Burnley are a team who are gaining plaudits throughout the country for their outstanding start to this Premier League season. We could not find a better football club in terms of believing and sticking with their ethos and identity, and where the word “panic” doesn’t seem to be in their vocabulary.
In Sean Dyche, who is doing an outstanding job as manager, you can see the benefit of trust in him from the boardroom, which has allowed him to put his football and cultural stamp on Burnley in the medium and long term. Now, after being relegated and bouncing back with him at the helm only 18 months ago, they find themselves close to a Champions League spot, with nearly half of the season gone.
The credit must go to Dyche, who has built a team who mirror his footballing identity and philosophy: hard work and organization – coupled with outstanding quality in forward areas – and with players who have been identified and recruited to fit in with the club’s overall plan.
Burnley’s rise to prominence could not have happened without complete synergy throughout filtering down from boardroom level to transfer scouting and recruitment, to coaching methods on the training pitch and then finally to executing it on the field of play. This usually only happens when complete faith is put in a manager who is invested with the power to run the club his way because he knows he has the total support to implement his process from the people upstairs.
How many other football clubs can you honestly say have the same setup and therefore a similar sense of security within their ranks? I remember playing a reserve game for Hull at Burnley’s training ground three years ago, in a season when they eventually got relegated, and what struck me was the fact that the reserve team were replicating Burnley’s style of play to the letter, with Dyche himself directing and shouting orders from the touchline to his younger players as the game went on.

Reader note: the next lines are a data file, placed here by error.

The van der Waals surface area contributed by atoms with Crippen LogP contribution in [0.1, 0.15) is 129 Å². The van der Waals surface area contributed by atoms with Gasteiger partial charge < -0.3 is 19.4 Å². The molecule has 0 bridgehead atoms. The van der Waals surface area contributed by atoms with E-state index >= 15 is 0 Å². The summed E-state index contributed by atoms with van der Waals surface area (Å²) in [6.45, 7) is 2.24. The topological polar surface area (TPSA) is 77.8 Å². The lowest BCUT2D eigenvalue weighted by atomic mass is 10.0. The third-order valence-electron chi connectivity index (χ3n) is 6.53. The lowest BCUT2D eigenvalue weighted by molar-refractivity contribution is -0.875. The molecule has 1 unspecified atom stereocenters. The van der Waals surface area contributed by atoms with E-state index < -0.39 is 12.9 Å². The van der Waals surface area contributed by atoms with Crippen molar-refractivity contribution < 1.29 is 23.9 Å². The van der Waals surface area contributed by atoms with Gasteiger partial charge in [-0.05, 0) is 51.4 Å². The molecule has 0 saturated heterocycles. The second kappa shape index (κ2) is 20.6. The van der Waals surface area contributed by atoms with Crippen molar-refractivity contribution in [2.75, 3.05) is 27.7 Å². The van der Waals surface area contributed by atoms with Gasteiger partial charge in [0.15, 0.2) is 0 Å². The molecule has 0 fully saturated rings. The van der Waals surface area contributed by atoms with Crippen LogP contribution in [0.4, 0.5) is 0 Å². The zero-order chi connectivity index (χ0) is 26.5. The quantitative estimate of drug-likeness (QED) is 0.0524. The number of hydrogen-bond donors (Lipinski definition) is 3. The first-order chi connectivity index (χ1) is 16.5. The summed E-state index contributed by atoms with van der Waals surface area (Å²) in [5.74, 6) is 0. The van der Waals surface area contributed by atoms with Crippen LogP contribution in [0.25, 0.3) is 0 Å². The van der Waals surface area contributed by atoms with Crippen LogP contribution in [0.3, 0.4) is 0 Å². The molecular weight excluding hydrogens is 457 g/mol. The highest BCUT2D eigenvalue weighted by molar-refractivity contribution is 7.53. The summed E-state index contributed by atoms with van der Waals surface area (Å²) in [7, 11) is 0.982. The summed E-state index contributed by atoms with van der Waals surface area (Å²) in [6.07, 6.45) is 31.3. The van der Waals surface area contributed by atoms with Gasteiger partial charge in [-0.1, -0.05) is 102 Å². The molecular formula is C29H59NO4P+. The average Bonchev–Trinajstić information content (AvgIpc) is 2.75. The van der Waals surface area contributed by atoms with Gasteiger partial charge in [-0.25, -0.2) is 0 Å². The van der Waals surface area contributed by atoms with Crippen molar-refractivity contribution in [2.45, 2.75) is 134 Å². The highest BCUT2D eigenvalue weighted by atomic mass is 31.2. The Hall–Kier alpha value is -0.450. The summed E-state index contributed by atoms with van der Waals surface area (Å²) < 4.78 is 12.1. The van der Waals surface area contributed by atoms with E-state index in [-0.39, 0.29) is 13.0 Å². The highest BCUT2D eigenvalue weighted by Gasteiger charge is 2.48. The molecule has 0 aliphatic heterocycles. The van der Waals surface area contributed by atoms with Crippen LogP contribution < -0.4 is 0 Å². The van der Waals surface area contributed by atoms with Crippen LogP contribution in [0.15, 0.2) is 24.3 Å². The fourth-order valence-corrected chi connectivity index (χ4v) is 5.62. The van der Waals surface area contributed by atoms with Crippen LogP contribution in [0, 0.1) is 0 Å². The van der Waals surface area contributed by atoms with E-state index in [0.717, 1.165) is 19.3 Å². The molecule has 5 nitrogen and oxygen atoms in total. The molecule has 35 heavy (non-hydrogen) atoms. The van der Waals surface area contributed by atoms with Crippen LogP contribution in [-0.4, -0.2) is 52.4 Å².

It was an odd day as you could hear the builders and machinery rattling around the pitch as the training ground was being further developed, and I got the sense that the football club had a plan in every area and knew in which direction they were heading. Regardless of the short-term results of relegation there was a belief that investing in the infrastructure on and off the pitch would lead to success in the long term.
The most significant factor about having a defined identity on the pitch is that it enables a football club to replace top players easily and recruit cost‑effectively: Danny Ings, Kieran Trippier and Michael Keane have all left Burnley for bigger clubs but their trajectory has consistently been upwards in the same period because of the fact that when entering the transfer market they look at players who would fit not only into their style of play seamlessly but also understand the hard work and selflessness that Dyche demands of anyone who plays for him. Identifying and signing players is a lot easier when a club know exactly what they are looking for.
It’s no coincidence that all of these qualities stem from common sense and logic – something that the more I think about it, the more disappointed I am that they are qualities that are lacking at clubs with huge sums of money at their disposal.
In our game I see a shortsightedness and lack of forward planning when it comes to managerial appointments or dismissals, transfer spending and wages, and also the development of young players coming through our academy systems, where the style and methodology of play is the polar opposite of the first team they are trying to break into.
None of these accusations can be leveled at Burnley, who have been building their football club from the bottom up on solid foundations, with an emphasis on budget and signing players with a similar mentality and pay packet. Not to mention giving a talented manager both time and autonomy to implement his ideas in the medium and long term. It is no coincidence they are at the upper echelons of our league.
Countless other clubs can take the example of Burnley and Sean Dyche and use it for the benefit of our game on a wider spectrum.
The Guardian Sport